Key to sake production is the shinpaku or white opaque center. The shinpaku is generally important because of its increased ability to gelatinize during steaming, has a softer center for koji to invade once it breaks through the firmer outer layer, and is more highly convertible by the koji enzymes. All of this is true no matter the milling rate. For these reasons much of the breeding of new rice varieties has involved attempts to improve the significance of the shinpaku. However, as ginjo and daiginjo become more important types of sake, high millability is also becoming more important.
In particular, the papers analyze why some are better suited for high polishing levels while others are not. This characteristic is hugely important for ginjo and daiginjo styles of sake which have been on the rise in importance for some time now. This week I will look at three more articles on the same basic topic. However, before covering the additional papers, I would like to clear up a loose end from the last article.
The papers discussed in the last article, discussed the characteristic type of shinpaku each varietal has. These characteristic types include: non-lined (I think no-shinpaku would be a better name), lined, bellied, dotted, and ellipsoidal. As I mentioned in the article I was not sure what was meant by lined. Actually, I was thinking that it was a dense shell around the shinpaku. However, this was wrong. The lead author on the three papers, Masahiko Tamaki, sent me some nice pictures that make it clear. I don’t have permission to post the pictures so I will attempt to provide a diagram that gets the information across.
In the following diagram there are five characteristics represented with each having a side angle view of a rice kernel on the left and a cross section view looking down the long axis on the right. The first characteristic pattern, non-lined, represents rice without a significant shinpaku (white area in the center of the rice). Most eating rice has this characteristic. Next is the lined shinpaku which is the best structure for high milling levels. The bottom two bellied and ellipsoidal both have larger shinpaku but they are also more brittle. This gets in the way of milling and creates more broken rice. Dotted, is the final characteristic and is somewhere between non-lined and lined in terms of its suitability for high milling levels.
OK, now that we have cleared up what was meant in each characteristic it is time to move on to the three additional papers. Masahiko Tamaki is the lead author for this set of papers as well. They are:
- Difference in the Physical Properties of White-Core and Non-White-Core Kernels of the Rice Varieties for Sake Brewing is Unrelated to Starch Properties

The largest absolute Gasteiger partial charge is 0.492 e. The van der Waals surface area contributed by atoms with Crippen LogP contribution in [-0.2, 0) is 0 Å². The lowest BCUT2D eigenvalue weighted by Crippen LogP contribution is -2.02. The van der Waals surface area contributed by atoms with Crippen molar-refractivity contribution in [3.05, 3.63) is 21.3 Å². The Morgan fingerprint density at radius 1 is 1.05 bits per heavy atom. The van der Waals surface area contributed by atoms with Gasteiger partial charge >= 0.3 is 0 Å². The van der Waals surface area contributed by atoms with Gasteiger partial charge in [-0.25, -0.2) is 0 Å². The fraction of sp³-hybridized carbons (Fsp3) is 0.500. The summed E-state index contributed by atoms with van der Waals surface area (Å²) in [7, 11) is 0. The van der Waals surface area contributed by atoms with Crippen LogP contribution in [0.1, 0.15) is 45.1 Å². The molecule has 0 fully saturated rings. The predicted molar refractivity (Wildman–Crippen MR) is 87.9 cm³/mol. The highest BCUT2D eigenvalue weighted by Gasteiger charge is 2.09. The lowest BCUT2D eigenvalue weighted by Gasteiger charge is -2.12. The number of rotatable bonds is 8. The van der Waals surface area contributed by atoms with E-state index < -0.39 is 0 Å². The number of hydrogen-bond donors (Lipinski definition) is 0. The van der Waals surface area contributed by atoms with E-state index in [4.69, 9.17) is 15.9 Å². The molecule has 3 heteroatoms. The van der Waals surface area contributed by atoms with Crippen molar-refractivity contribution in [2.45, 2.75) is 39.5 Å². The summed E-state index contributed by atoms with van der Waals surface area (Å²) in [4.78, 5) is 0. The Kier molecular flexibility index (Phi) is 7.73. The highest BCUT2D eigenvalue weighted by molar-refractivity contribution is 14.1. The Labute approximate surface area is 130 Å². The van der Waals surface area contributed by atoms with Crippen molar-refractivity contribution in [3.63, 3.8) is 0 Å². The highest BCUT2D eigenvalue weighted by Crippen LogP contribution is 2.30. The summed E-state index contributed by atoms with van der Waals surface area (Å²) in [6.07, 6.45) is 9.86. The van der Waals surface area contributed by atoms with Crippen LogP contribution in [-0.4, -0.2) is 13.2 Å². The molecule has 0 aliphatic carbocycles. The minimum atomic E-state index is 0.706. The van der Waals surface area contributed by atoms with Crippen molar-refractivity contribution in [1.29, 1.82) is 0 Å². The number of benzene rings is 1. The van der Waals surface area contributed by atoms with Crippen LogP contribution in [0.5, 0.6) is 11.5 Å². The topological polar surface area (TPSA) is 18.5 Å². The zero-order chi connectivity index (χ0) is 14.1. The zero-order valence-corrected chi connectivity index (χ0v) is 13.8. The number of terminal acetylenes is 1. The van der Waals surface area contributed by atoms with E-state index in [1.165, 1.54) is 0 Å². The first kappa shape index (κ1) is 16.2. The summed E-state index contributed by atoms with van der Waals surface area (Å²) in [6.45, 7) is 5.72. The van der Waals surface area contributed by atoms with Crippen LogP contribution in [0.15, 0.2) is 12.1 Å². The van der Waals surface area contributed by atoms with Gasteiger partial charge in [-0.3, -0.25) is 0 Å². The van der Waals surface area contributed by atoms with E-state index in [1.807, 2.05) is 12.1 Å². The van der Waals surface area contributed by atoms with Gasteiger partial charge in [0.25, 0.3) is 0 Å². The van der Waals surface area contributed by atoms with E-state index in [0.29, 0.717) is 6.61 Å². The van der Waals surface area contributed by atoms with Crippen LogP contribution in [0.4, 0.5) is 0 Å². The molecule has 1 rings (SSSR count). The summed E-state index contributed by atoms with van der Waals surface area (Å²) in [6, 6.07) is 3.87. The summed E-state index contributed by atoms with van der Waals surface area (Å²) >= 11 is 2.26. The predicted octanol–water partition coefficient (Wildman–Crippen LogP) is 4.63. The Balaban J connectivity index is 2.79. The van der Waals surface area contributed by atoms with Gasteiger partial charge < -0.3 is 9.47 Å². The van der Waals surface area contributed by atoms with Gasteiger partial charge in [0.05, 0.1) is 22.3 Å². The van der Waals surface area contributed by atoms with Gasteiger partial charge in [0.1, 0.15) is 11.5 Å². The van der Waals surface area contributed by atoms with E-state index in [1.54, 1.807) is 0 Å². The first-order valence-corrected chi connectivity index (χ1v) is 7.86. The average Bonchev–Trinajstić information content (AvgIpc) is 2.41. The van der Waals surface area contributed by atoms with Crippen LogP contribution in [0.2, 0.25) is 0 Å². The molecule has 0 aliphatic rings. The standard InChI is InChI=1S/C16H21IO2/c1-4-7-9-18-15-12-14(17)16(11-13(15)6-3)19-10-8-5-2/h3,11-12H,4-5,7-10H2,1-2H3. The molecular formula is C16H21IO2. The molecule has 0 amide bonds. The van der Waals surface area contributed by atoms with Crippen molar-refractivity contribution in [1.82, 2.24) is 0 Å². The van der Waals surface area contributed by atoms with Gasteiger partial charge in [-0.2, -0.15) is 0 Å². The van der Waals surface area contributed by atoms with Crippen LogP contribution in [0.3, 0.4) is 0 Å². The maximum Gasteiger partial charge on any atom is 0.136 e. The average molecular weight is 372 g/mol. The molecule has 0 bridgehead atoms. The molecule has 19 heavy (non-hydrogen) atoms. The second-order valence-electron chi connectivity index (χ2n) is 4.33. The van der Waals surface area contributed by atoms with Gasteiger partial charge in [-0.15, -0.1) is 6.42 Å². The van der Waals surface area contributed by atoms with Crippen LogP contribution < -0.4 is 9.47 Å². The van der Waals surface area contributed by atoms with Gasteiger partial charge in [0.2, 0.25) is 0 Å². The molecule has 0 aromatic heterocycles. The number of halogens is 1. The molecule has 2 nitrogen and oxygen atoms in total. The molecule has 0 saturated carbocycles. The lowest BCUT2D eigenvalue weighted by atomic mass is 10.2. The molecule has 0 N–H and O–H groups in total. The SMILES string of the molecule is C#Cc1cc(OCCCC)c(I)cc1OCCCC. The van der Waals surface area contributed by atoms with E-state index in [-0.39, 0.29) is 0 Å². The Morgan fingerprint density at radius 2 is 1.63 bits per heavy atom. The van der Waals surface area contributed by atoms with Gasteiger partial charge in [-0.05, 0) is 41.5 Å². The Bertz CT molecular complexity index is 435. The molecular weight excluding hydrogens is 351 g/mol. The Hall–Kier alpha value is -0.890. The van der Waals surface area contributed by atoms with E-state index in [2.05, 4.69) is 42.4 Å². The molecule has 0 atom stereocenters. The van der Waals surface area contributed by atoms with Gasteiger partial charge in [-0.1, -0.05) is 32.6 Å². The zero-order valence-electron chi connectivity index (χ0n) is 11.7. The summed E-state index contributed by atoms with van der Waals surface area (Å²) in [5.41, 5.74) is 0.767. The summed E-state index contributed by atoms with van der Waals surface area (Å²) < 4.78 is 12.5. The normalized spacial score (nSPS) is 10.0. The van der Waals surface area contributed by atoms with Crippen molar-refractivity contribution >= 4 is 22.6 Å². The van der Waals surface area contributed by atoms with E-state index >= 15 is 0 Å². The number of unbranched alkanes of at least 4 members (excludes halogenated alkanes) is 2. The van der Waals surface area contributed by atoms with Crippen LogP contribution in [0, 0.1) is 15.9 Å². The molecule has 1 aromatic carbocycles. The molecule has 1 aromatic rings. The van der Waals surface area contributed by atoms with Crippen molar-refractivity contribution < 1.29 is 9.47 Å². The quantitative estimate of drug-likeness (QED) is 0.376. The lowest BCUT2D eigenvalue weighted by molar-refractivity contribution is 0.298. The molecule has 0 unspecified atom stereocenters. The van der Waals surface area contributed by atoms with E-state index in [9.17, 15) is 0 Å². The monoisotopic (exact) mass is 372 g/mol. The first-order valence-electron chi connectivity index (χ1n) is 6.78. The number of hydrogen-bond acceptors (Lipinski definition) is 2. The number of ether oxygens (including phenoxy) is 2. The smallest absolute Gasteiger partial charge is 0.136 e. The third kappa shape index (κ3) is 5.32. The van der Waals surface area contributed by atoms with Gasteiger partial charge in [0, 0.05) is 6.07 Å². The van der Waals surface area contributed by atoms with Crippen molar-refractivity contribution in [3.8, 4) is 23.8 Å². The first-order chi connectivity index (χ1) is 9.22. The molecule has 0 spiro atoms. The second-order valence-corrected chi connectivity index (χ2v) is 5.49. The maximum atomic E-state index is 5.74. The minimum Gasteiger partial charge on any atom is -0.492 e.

- Hardness Distribution and Endosperm Structure on Polishing Characteristics of Brewer’s Rice Kernels
- Relationship between the Starch Properties of White-Core Tissue and Polishing Characteristics in Brewers’ Rice Kernels
The first of these three papers looks at differences between rice kernels with shinpaku and without where the kernels are of the same variety. Two varieties (Senbon nishiki, Yamada nishiki) were analyzed each of which were grown in three different areas of Hiroshima (Shobara, Takamiya, Miwa).
The hardness of the center of each type kernel was measured with no significant difference between the three plots but quite significant difference between the shinpaku and non-shinpaku kernels within the same type. Other locations, four more, were also tested with similar results. In addition, starch characteristics were analyzed finding again, no significant difference between the shinpaku and non-shinpaku kernels. Given all this the conclusion continues to be that the differences in the structure of endosperm cells are responsible for all the properties of the shinpaku.
The second paper looks closer at the differences in hardness of the rice kernel and its shinpaku and their likelihood of breakage. They considered four types of rice: Kairyo omachi, Hattan nishiki No. 1, Senbon nishiki and Yamada nishiki. The first two of these have a significant higher breakage rate as compared to the second two. Very cool pictures taken with a Scanning Electron Microscope (SEM) show that Yamada and Senbon nishiki have much more tightly packed starch than does Kairyo Omachi and Hattan nishiki. This tight packing makes the rice harder and less susceptible to breakage.
Paper three analyzes the same rice varieties as paper two but compares starch properties rather than hardness. This study suggests that the shinpaku tissue may also play a part as well as the temperature of the early ripening period. This is, of course, in addition to the endosperm structure’s demonstrated impact on millability.
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